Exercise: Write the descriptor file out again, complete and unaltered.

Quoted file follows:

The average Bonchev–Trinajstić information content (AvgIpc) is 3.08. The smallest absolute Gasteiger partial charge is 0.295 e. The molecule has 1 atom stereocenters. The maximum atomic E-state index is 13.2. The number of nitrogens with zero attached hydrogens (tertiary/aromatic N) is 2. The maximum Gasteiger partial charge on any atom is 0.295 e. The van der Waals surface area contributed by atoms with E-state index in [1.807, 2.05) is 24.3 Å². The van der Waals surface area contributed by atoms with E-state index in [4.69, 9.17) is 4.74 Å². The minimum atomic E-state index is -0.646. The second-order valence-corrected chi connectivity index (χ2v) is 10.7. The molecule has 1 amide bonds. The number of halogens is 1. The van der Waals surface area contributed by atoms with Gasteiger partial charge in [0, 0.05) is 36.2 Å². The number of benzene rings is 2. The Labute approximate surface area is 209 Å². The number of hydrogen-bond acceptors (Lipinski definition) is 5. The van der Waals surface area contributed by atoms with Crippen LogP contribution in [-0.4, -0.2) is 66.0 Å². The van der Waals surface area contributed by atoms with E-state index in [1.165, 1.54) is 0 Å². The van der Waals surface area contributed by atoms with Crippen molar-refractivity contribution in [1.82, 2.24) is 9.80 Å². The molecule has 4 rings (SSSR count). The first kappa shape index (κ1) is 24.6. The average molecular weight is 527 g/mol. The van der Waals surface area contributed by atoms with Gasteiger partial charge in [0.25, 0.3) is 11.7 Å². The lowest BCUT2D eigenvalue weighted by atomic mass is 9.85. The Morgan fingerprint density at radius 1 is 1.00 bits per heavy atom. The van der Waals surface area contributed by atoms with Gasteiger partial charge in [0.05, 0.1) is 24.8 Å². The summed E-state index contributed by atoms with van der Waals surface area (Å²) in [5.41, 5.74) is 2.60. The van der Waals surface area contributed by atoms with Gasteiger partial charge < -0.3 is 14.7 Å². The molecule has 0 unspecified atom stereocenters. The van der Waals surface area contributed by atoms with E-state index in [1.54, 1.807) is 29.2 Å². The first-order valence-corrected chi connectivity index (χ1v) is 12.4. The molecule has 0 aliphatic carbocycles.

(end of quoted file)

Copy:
The average Bonchev–Trinajstić information content (AvgIpc) is 3.08. The smallest absolute Gasteiger partial charge is 0.295 e. The molecule has 1 atom stereocenters. The maximum atomic E-state index is 13.2. The number of nitrogens with zero attached hydrogens (tertiary/aromatic N) is 2. The maximum Gasteiger partial charge on any atom is 0.295 e. The van der Waals surface area contributed by atoms with E-state index in [1.807, 2.05) is 24.3 Å². The van der Waals surface area contributed by atoms with E-state index in [4.69, 9.17) is 4.74 Å². The minimum atomic E-state index is -0.646. The second-order valence-corrected chi connectivity index (χ2v) is 10.7. The molecule has 1 amide bonds. The number of halogens is 1. The van der Waals surface area contributed by atoms with Gasteiger partial charge in [0, 0.05) is 36.2 Å². The number of benzene rings is 2. The Labute approximate surface area is 209 Å². The number of hydrogen-bond acceptors (Lipinski definition) is 5. The van der Waals surface area contributed by atoms with Crippen LogP contribution in [-0.4, -0.2) is 66.0 Å². The van der Waals surface area contributed by atoms with E-state index in [1.165, 1.54) is 0 Å². The van der Waals surface area contributed by atoms with Crippen molar-refractivity contribution in [1.82, 2.24) is 9.80 Å². The molecule has 4 rings (SSSR count). The first kappa shape index (κ1) is 24.6. The average molecular weight is 527 g/mol. The van der Waals surface area contributed by atoms with Gasteiger partial charge in [0.25, 0.3) is 11.7 Å². The lowest BCUT2D eigenvalue weighted by atomic mass is 9.85. The Morgan fingerprint density at radius 1 is 1.00 bits per heavy atom. The van der Waals surface area contributed by atoms with Gasteiger partial charge in [0.05, 0.1) is 24.8 Å². The summed E-state index contributed by atoms with van der Waals surface area (Å²) in [5.41, 5.74) is 2.60. The van der Waals surface area contributed by atoms with Gasteiger partial charge < -0.3 is 14.7 Å². The molecule has 0 unspecified atom stereocenters. The van der Waals surface area contributed by atoms with E-state index in [1.54, 1.807) is 29.2 Å². The first-order valence-corrected chi connectivity index (χ1v) is 12.4. The molecule has 0 aliphatic carbocycles.